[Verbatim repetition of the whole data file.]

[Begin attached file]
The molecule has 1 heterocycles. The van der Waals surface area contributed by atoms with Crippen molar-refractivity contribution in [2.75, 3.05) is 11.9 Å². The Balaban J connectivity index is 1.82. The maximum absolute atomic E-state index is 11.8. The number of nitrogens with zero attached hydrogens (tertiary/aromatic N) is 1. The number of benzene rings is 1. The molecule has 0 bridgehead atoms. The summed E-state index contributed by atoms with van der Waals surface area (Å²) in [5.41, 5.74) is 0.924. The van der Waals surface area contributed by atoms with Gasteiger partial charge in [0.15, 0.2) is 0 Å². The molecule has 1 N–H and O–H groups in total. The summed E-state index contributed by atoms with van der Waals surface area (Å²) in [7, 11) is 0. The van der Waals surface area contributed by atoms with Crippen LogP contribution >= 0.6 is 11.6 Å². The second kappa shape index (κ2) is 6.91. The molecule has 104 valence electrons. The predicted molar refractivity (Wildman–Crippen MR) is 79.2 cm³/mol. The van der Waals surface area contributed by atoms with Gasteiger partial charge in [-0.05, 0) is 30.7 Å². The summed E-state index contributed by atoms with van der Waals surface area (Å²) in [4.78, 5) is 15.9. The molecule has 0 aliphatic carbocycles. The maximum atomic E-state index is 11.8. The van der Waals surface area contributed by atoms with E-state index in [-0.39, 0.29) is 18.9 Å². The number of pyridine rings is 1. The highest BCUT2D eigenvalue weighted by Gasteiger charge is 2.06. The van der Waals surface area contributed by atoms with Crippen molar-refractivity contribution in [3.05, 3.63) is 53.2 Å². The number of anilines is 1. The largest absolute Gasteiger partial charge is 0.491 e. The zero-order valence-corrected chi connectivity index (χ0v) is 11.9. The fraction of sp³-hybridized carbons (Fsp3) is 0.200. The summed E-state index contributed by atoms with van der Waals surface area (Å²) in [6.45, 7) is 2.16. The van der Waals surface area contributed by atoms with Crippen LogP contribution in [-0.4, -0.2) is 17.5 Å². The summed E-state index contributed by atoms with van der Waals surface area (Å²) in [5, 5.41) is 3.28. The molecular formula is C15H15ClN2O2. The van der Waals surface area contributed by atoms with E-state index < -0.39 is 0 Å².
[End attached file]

The molecule has 1 heterocycles. The van der Waals surface area contributed by atoms with Crippen molar-refractivity contribution in [2.75, 3.05) is 11.9 Å². The Balaban J connectivity index is 1.82. The maximum absolute atomic E-state index is 11.8. The number of nitrogens with zero attached hydrogens (tertiary/aromatic N) is 1. The number of benzene rings is 1. The molecule has 0 bridgehead atoms. The summed E-state index contributed by atoms with van der Waals surface area (Å²) in [5.41, 5.74) is 0.924. The van der Waals surface area contributed by atoms with Gasteiger partial charge in [0.15, 0.2) is 0 Å². The molecule has 1 N–H and O–H groups in total. The summed E-state index contributed by atoms with van der Waals surface area (Å²) in [7, 11) is 0. The van der Waals surface area contributed by atoms with Crippen LogP contribution >= 0.6 is 11.6 Å². The second kappa shape index (κ2) is 6.91. The molecule has 104 valence electrons. The predicted molar refractivity (Wildman–Crippen MR) is 79.2 cm³/mol. The van der Waals surface area contributed by atoms with Gasteiger partial charge in [-0.05, 0) is 30.7 Å². The summed E-state index contributed by atoms with van der Waals surface area (Å²) in [4.78, 5) is 15.9. The molecule has 0 aliphatic carbocycles. The maximum atomic E-state index is 11.8. The van der Waals surface area contributed by atoms with E-state index in [-0.39, 0.29) is 18.9 Å². The number of pyridine rings is 1. The highest BCUT2D eigenvalue weighted by Gasteiger charge is 2.06. The van der Waals surface area contributed by atoms with Crippen molar-refractivity contribution in [3.05, 3.63) is 53.2 Å². The number of anilines is 1. The largest absolute Gasteiger partial charge is 0.491 e. The zero-order valence-corrected chi connectivity index (χ0v) is 11.9. The fraction of sp³-hybridized carbons (Fsp3) is 0.200. The summed E-state index contributed by atoms with van der Waals surface area (Å²) in [6.45, 7) is 2.16. The van der Waals surface area contributed by atoms with Crippen LogP contribution in [-0.4, -0.2) is 17.5 Å². The summed E-state index contributed by atoms with van der Waals surface area (Å²) in [5, 5.41) is 3.28. The molecular formula is C15H15ClN2O2. The van der Waals surface area contributed by atoms with E-state index < -0.39 is 0 Å².